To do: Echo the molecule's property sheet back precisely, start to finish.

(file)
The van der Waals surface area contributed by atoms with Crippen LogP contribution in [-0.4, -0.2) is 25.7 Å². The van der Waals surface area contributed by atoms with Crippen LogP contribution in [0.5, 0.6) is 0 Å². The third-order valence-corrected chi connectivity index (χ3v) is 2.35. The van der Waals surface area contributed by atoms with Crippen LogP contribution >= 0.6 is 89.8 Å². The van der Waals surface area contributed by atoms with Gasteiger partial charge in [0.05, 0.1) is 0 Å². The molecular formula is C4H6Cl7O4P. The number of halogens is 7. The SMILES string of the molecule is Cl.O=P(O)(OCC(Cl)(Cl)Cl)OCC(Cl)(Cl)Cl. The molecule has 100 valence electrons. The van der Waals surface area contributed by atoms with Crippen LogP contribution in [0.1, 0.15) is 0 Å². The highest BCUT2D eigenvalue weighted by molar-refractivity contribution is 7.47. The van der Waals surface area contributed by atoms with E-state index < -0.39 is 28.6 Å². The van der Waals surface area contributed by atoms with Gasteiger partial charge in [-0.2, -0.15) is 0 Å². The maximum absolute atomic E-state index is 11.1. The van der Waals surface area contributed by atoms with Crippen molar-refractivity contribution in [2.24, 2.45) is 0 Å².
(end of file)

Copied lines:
The van der Waals surface area contributed by atoms with Crippen LogP contribution in [-0.4, -0.2) is 25.7 Å². The van der Waals surface area contributed by atoms with Crippen LogP contribution in [0.5, 0.6) is 0 Å². The third-order valence-corrected chi connectivity index (χ3v) is 2.35. The van der Waals surface area contributed by atoms with Crippen LogP contribution >= 0.6 is 89.8 Å². The van der Waals surface area contributed by atoms with Gasteiger partial charge in [0.05, 0.1) is 0 Å². The molecular formula is C4H6Cl7O4P. The number of halogens is 7. The SMILES string of the molecule is Cl.O=P(O)(OCC(Cl)(Cl)Cl)OCC(Cl)(Cl)Cl. The molecule has 100 valence electrons. The van der Waals surface area contributed by atoms with Crippen LogP contribution in [0.1, 0.15) is 0 Å². The highest BCUT2D eigenvalue weighted by molar-refractivity contribution is 7.47. The van der Waals surface area contributed by atoms with E-state index < -0.39 is 28.6 Å². The van der Waals surface area contributed by atoms with Gasteiger partial charge in [-0.2, -0.15) is 0 Å². The maximum absolute atomic E-state index is 11.1. The van der Waals surface area contributed by atoms with Crippen molar-refractivity contribution in [2.24, 2.45) is 0 Å².